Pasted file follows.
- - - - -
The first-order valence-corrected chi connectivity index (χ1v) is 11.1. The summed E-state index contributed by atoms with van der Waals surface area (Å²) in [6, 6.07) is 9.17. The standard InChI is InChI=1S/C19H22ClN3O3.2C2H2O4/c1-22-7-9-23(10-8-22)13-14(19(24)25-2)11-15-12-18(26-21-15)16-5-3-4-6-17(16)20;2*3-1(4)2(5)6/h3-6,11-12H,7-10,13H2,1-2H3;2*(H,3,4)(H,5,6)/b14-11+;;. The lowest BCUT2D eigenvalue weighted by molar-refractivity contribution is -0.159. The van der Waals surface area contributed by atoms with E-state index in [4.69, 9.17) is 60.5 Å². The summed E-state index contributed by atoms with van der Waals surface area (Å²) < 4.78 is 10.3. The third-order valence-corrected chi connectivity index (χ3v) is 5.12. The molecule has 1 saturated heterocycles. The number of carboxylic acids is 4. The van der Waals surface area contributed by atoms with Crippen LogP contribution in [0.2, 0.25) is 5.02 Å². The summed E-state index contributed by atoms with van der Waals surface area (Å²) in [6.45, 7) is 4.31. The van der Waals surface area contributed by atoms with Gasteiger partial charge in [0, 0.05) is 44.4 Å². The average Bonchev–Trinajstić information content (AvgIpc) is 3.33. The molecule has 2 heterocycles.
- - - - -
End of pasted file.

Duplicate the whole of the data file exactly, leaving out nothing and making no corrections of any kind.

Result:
The first-order valence-corrected chi connectivity index (χ1v) is 11.1. The summed E-state index contributed by atoms with van der Waals surface area (Å²) in [6, 6.07) is 9.17. The standard InChI is InChI=1S/C19H22ClN3O3.2C2H2O4/c1-22-7-9-23(10-8-22)13-14(19(24)25-2)11-15-12-18(26-21-15)16-5-3-4-6-17(16)20;2*3-1(4)2(5)6/h3-6,11-12H,7-10,13H2,1-2H3;2*(H,3,4)(H,5,6)/b14-11+;;. The lowest BCUT2D eigenvalue weighted by molar-refractivity contribution is -0.159. The van der Waals surface area contributed by atoms with E-state index in [4.69, 9.17) is 60.5 Å². The summed E-state index contributed by atoms with van der Waals surface area (Å²) < 4.78 is 10.3. The third-order valence-corrected chi connectivity index (χ3v) is 5.12. The molecule has 1 saturated heterocycles. The number of carboxylic acids is 4. The van der Waals surface area contributed by atoms with Crippen LogP contribution in [0.2, 0.25) is 5.02 Å². The summed E-state index contributed by atoms with van der Waals surface area (Å²) in [6.45, 7) is 4.31. The van der Waals surface area contributed by atoms with Gasteiger partial charge in [0, 0.05) is 44.4 Å². The average Bonchev–Trinajstić information content (AvgIpc) is 3.33. The molecule has 2 heterocycles.